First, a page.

Every September, feria season in Andalusia ends with the spectacular Pedro Romero Festival in Ronda, a joyful and colourful week-long celebration that culminates in a prestigious bullfight. Read on for the ultimate guide to one of Spain’s most popular ferias, which this year runs from September 4–9.
Why Pedro Romero?
Ronda’s annual festival takes its name from one of the town’s most famous sons. Pedro Romero (1754–1839) was a hugely successful bullfighter, or torero, and is said to have taken on almost 5,600 bulls during his career without sustaining any serious injuries. In this superhuman feat, he was surely aided by luck (every torero needs a little luck) but also by his first-class bullfighting genes. Romero’s grandfather, Francisco, is credited with creating many of the bullfighting traditions we know today. In the 18th century, it was Francisco Romero (1700–63) who first faced a bull on foot, rather than on horseback, and who developed the use of the dark red cloth (the muleta) to provoke the bull’s charges.
It was not until 1954, however, that the festival celebrated today was really born. That year, the famous bullfighter Cayetano Ordóñez (the founder of Ronda’s other great bullfighting dynasty) hint upon the notion of a celebration that would combine the bicentennial anniversary of Pedro Romero’s birth, a bullfight, the annual feria and a celebration of the art of Francisco de Goya (1746–1828).
Goya was at the height of his powers at the same time as was Pedro Romero and painted the most famous portrait of the great torero, as well as many scenes from 18th- and early 19th-century Spanish life. Management of the Ronda festival was left to Cayetano’s son Antonio, another star torero who counted Ernest Hemingway among his fans. Ronda’s Pedro Romero Festival is the only festival in the world to be named after a bullfighter.
As with the August feria in nearby Málaga, most of the partying during the Pedro Romero Festival happens on the street. Plaza del Socorro, in a barrio known as El Mercadillo, is at the heart of the event and the surrounding streets and squares are pedestrianised for the celebrations. Temporary bars, BBQs and beer barrels crop up everywhere and serve party-goers as they weave through the streets, socialising with friends and family as they go. Colourful ceilings of paper lanterns hang above the entire neighbourhood, giving it the feel of a huge marquee. There is also, of course, a big fairground located on the town’s outskirts packed with garish rides and attractions. It’s called the Recinto Ferial de Ronda ‘Angel Harillo’ and is about a 30-minute walk from the street parties.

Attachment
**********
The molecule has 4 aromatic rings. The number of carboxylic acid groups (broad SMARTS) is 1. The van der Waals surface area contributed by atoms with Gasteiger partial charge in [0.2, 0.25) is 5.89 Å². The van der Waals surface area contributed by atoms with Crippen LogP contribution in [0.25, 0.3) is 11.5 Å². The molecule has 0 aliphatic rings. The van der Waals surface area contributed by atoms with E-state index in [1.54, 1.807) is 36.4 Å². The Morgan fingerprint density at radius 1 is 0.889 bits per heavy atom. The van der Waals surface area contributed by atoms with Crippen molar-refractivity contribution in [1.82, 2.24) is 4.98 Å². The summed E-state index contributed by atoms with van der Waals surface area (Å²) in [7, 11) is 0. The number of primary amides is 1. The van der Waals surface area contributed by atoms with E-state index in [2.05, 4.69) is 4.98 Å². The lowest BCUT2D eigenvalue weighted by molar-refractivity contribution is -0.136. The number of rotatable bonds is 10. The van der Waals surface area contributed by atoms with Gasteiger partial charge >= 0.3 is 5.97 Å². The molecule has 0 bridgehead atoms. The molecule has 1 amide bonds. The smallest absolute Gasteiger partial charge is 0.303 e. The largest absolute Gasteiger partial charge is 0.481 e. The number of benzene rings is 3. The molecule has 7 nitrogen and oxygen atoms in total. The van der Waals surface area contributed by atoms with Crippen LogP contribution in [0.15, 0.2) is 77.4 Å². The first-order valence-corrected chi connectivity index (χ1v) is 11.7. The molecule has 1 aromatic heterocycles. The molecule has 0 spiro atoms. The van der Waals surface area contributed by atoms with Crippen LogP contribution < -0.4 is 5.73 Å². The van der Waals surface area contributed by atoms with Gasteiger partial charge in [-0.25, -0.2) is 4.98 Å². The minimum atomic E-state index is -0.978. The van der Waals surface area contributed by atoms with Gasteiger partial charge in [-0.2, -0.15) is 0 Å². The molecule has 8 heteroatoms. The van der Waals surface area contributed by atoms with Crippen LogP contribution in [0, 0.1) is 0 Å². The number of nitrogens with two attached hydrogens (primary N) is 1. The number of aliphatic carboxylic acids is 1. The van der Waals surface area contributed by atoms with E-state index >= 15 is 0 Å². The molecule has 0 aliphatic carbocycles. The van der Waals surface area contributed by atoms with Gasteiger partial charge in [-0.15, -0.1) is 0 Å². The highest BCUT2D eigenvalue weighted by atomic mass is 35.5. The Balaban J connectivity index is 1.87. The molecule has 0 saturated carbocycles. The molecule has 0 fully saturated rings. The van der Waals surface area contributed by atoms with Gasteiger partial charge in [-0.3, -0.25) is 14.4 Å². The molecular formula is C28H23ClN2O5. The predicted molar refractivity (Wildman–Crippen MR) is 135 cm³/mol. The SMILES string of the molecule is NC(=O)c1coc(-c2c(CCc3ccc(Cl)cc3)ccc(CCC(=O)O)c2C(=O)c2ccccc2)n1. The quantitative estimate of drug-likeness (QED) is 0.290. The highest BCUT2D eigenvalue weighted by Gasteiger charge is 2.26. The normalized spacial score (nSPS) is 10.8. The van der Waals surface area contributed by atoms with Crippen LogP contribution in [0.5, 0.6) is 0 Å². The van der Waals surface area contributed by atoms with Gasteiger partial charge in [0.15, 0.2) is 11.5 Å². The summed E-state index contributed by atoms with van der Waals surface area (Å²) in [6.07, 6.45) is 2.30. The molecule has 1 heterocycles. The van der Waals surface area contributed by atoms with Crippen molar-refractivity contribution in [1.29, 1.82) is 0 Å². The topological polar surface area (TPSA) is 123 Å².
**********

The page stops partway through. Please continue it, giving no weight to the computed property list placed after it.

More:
The event around which Ronda’s festival revolves takes place on the final Saturday of the celebrations (this year, it falls on September 8) and is one of the most prestigious bullfights of the season. It is called the Goyesca Corrida (the Spanish term for ‘bullfight’ is corrida de toros, or ‘running of bulls’) because the toreros wear costumes like those worn by 18th-century bullfighters in the paintings of Goya.
The toreros—for whom performing in this corrida is a great honour—travel through the town to the bullring in ornate, horse-drawn carriages, receiving the adulation of the crowds as they go. This prestigious spectacle’s star performers are usually the Ordoñez brothers, Cayetano and Francisco Rivera, Spanish celebrities and great grandsons of the torero Cayetano Ordoñez, the feria’s founder. Ronda’s bullring only has seating for about 5,000 spectators and this is a big occasion, so buy tickets as early as possible. You can read our guide to attending a Spanish bullfight here.
Horse and carriage show
The festival’s other core event also takes place in Ronda’s beautiful 18th-century bullring on the day after the bullfight (this year, it will take place on Sunday, September 9). During the Las Enganches show, Rodeños compete for the distinction of possessing the most beautiful horse and carriage in town. Attired in elegant 18th-century Goyesca costumes (again, of the kind found in Goya’s art), the contestants ride their exquisitely-maintained carriages around the bullring for all to admire. There are several categories in this enchanting event, with two- or four-wheeled carriages, either covered or uncovered, pulled by one to six horses. Women, dressed in stunning flamenco dresses, also compete for the accolade of being the most beautifully attired.
It goes without saying that accommodations in Ronda during the September festival are snapped up very quickly. Ronda is not a big town and the Pedro Romero celebrations have captured the world’s imagination, partly due to Ernest Hemingway’s close friendship with Antonio Ordoñez. It’s therefore essential that you book your hotel as early as possible—in the spring, say—to secure a place at one of Spain’s loveliest festivals.
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